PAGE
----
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SQL Server VDB Operations May Be Slowed By Windows CustomDestinations Directory (KBA4557)




KBA #4557


When running Delphix Engine or earlier, SQL Server VDB operations may perform more slowly on Target servers that have been in operation for several months or years, running Windows Server 2008R2, 2012 or 2012R2.

This is triggered by a side-effect of the native Windows "Recent Files" behavior, when large numbers of PowerShell operations are being run concurrently.

This may include the following symptoms:

  • Large numbers of PowerShell processes running in parallel, for more than 10 seconds each
  • Very high CPU usage by PowerShell processes
  • In some circumstances, VDB operations that fail with "Connection Reset" or "Timeout" errors

This is most pronounced in target environments that have been running for many months, with dozens of active VDBs, especially if multiple Delphix Engines are in use.

Applicable Delphix Versions

Click here to view the versions of the Delphix engine to which this article applies
Major Release All Sub Releases




5.0,,,,,,,,, ,,,,,


4.2,,,,,,, ,,



To confirm whether this issue is specifically related to the Recent Files functionality, navigate to the following directory on the affected Windows host:





It will be fastest to paste this location directly into the Address Bar of a File Explorer window. The "AppData" folder is usually hidden on Windows hosts, and may not be visible without the "Show Hidden Files and Folders" option enabled.

Right-click the "CustomDestinations" folder and select Properties. It may take some time for the dialog to continue counting and settle on a final number.


Servers showing more than 100,000 files in this directory are likely to experience degraded performance of VDB operations.


To resolve this issue for all Environments connected to the Delphix Engine, please upgrade to version or later.

Delphix Engine version and later will automatically attempt to mark the "jump list" file for PowerShell as Read Only. This should resolve immediate symptoms and prevent any additional files from being created in the CustomDestinations directory.

If the Delphix Engine is unable to make this change or the file cannot be located, a Fault will be raised containing troubleshooting information.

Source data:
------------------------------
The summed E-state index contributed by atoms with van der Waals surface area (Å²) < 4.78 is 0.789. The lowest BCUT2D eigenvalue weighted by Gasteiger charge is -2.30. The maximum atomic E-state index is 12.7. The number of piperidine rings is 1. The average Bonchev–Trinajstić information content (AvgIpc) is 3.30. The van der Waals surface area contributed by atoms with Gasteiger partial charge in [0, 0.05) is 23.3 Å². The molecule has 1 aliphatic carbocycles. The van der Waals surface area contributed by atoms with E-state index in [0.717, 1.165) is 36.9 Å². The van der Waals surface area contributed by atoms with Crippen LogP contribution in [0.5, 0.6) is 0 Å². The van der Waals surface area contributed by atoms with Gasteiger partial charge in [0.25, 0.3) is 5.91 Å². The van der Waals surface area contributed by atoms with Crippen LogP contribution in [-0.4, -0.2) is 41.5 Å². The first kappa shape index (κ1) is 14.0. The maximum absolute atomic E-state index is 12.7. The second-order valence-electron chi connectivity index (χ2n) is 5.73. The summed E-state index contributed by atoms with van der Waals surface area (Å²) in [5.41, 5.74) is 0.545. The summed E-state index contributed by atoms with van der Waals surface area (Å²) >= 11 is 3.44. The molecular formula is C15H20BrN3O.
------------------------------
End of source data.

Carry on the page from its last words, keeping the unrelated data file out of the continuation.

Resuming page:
To resolve this in earlier versions of the Delphix Engine, complete the following changes:

  • Marking the file 590aee7bdd69b59b.customDestinations-ms as read-only, preventing PowerShell from modifying its jump list file. The file is located in the folder C:\Windows\ServiceProfiles\NetworkService\AppData\Roaming\Microsoft\Windows\Recent\CustomDestinations
  • Migrating VDBs to a newer Target Environment running Windows Server 2016 or newer (check the Support Matrix for your version of the Delphix Engine to ensure that it is supported)

Marking the file 590aee7bdd69b59b.customDestinations-ms as read-only will not remove any existing .TMP files from the CustomDestinations directory You may want to take that step as well.


When PowerShell is launched in Windows 2012R2 or earlier, it attempts to modify its Jump List file, which is located in the following directory:


This is native Windows and PowerShell behavior, and is not specific to scripts launched by the Delphix Engine.

When multiple PowerShell processes are being launched in parallel, file access or collision errors may occur during this step. This does not impact operation of the scripts, but will leave temporary files in the CustomDestinations directory, with file names such as 590aee7bdd69b59b.customDestinations-ms~RF4dd6039.TMP.

This has been observed on some Delphix Engine target hosts, especially in cases where there are dozens of VDBs being managed and monitored by multiple Delphix Engines.

By default, Windows also assigns "short file names" to each of these temporary files, such as 590aee~4.TMP.

As the number of files in the CustomDestinations directory increases, the amount of work required to generate a new unique file name increases, and all PowerShell operations invoked by the Delphix Connector are slowed down.

In extreme cases, this may cause PowerShell operations that normally complete in a few seconds to take a minute or longer. This may be further slowed down by Anti-Virus or Endpoint Protection software.